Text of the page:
“Finish each day and be done with it. You have done what you could. Some blunders, losses, and absurdities no doubt crept in; forget them as soon as you can.”
Ralph Waldo Emerson (American Poet)
“My life has been filled with terrible misfortune; most of which never happened.”
Michel de Montaigne (French Philosopher)
“Worry never robs tomorrow of its sorrow, it only saps today of its joy.”
Leo Buscaglia (American Author)
Worrying is not an action.
Obsessing over something you don’t want to happen is not some kind of moral sacrifice that will prevent bad things from happening either.
Worrying about money, current events, work, death, relationships, other people’s opinions, and politics doesn’t change them and make them better.
Half of these things you can’t control or influence anyway, so worrying is futile.
Worrying about the things in your life that you can actually change doesn’t magically change them.
It might even make you less equipped to take action to make them better.
Change comes from action, not thought.
Worrying, obsessive thoughts, and negativity in general, are all wastes of time.
Beyond that, they use up important resources in your brain and steal your focus while they add to overall stress and anxiety levels, which compromise your brain and your body.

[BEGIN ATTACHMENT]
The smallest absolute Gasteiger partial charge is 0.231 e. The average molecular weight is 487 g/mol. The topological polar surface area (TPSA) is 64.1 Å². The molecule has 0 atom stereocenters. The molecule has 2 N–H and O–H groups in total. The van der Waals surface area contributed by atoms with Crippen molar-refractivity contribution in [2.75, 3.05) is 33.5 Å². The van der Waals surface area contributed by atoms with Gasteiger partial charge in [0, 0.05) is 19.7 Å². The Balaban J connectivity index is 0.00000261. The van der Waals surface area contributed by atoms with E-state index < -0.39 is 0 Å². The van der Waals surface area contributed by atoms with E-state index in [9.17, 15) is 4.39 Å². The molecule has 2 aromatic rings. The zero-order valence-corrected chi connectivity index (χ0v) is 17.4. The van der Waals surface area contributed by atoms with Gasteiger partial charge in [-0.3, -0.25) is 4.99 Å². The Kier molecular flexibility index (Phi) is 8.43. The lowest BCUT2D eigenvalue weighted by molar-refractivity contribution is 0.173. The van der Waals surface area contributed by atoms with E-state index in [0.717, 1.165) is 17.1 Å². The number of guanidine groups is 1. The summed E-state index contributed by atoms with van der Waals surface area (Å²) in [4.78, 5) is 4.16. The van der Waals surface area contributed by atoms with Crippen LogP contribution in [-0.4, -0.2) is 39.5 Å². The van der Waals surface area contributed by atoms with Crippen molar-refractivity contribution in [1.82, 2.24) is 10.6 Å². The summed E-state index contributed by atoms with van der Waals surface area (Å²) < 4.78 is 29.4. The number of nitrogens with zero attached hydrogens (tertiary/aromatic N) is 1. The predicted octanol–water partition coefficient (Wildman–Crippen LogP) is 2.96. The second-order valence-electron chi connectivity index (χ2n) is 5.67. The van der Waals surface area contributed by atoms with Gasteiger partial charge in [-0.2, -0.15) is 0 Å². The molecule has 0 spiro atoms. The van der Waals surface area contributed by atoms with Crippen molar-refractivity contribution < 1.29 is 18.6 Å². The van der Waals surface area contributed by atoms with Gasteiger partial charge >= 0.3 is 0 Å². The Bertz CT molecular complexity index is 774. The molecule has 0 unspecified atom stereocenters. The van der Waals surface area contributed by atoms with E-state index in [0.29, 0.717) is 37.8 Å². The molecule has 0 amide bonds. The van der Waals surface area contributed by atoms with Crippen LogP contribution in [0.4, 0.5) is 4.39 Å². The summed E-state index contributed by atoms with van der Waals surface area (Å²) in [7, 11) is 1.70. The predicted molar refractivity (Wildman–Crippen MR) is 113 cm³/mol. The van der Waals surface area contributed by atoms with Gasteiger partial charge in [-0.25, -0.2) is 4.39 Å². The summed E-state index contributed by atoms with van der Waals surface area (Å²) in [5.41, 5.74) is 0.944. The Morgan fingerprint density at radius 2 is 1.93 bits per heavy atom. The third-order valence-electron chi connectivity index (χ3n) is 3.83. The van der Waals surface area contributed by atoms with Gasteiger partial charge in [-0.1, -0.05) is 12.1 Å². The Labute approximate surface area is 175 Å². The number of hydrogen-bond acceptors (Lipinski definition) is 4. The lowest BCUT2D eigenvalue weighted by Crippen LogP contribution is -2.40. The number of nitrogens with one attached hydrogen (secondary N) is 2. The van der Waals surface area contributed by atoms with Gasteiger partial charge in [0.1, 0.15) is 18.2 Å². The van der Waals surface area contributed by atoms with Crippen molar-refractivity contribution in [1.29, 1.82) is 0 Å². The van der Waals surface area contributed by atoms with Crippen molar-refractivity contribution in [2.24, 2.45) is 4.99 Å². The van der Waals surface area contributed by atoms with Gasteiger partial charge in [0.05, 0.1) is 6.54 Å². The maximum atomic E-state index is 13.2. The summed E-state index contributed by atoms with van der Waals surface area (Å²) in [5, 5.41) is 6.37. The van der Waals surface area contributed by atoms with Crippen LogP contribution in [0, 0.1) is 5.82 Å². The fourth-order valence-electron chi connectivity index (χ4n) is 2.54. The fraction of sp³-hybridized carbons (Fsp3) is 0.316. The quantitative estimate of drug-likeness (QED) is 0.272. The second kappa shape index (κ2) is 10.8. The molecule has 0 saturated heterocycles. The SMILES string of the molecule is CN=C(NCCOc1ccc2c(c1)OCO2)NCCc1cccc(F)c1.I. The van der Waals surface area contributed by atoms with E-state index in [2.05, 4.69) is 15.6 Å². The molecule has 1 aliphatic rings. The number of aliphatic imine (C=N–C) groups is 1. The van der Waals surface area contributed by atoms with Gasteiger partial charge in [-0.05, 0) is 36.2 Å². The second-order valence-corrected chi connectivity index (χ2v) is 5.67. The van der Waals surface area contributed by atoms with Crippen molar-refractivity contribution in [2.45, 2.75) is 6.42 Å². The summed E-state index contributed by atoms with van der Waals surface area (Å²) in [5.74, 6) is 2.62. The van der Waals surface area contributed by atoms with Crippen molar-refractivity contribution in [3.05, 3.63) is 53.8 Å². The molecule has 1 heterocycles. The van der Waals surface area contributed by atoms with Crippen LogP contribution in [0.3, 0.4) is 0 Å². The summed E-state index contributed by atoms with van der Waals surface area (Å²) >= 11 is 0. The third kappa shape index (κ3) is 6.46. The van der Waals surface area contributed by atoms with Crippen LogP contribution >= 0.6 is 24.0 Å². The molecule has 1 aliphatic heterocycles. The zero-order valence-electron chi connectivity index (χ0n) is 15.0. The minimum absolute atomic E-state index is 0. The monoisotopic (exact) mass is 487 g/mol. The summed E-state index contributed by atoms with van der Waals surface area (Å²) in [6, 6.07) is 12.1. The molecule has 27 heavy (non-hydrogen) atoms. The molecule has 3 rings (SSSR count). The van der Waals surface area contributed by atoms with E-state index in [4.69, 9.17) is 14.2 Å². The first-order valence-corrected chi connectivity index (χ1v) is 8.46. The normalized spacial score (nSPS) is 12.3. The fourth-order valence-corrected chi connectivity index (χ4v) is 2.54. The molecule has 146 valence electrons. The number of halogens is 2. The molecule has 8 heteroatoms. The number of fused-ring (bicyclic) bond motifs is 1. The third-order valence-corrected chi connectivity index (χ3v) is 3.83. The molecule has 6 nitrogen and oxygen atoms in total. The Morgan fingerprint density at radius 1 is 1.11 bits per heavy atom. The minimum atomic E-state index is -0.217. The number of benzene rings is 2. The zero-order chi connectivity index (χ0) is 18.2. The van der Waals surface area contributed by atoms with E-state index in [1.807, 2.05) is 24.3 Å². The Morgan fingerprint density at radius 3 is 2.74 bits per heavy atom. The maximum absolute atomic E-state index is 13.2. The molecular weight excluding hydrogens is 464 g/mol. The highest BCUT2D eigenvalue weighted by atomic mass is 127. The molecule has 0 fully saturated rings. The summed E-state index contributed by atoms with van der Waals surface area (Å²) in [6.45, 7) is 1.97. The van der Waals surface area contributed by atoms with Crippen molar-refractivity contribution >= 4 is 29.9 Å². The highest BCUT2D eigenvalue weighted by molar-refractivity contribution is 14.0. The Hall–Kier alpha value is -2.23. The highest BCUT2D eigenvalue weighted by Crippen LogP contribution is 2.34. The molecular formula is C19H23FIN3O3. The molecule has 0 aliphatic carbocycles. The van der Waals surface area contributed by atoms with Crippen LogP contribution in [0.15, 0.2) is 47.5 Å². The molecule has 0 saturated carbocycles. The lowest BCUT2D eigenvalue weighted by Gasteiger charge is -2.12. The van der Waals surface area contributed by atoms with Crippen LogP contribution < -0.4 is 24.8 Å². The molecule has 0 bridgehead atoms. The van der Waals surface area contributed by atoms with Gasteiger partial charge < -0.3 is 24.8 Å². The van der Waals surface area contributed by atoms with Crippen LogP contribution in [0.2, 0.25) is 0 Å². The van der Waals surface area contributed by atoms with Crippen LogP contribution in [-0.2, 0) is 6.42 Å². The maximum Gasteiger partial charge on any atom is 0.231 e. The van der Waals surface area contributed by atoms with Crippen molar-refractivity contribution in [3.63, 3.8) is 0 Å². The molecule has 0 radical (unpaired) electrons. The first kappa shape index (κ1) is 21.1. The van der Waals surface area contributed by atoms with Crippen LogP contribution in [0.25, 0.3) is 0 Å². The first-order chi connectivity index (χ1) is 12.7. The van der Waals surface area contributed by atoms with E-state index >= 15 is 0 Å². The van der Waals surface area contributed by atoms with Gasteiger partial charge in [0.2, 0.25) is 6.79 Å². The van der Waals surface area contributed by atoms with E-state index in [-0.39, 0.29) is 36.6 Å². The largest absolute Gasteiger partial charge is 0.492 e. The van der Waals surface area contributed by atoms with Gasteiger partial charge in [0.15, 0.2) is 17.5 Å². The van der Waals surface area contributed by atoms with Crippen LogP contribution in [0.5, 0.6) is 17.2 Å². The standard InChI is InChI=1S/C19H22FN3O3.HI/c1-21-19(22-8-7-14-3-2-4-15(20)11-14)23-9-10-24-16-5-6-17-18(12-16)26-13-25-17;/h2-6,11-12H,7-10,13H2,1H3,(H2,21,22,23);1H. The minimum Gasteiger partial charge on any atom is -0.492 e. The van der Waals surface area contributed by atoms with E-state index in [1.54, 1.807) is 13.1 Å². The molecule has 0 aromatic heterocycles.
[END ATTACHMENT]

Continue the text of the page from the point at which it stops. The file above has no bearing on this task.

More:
How Worrying Makes You Weak And Kills Your Optimism
Worrying makes you distracted and dulls your sharpness, stressing out your body and shrinking your brain.
It makes everything in your world seem worse than it actually is.
As if the worst thing is actually happening to you… even though it’s not.
From a basic level of functioning, worrying robs from your potential in every way.
The propensity to worry is associated with reduced resilience and ability to compartmentalize in the first place.
Psychological Research published a study that shows that worrying and rumination were associated with reduced cognitive control.
People with higher levels of cognitive control were able to compartmentalize their worry and limit its personal impact, whereas those that had lower levels of cognitive control had higher levels of worry and a reduced ability to differentiate what was personally relevant to them or not.
Furthermore, the more you worry, the worse this lack of control of your thoughts becomes.
Cognition and Emotion reported that worrying reduces working memory capacity by using up resources in the brain.
Anxiety, Stress, & Coping challenged previous research that suggested worry might be useful in problem-solving and found that in fact, it reduces your ability to compartmentalize, have balanced perception, and assess your issues cognitively.
And overall, research out of Cornell University found that 85% of the things that people worry about never actually happen and the 15% of things that actually do happen, people are able to navigate through better than they expected.
So worst case scenario is almost a zero possibility.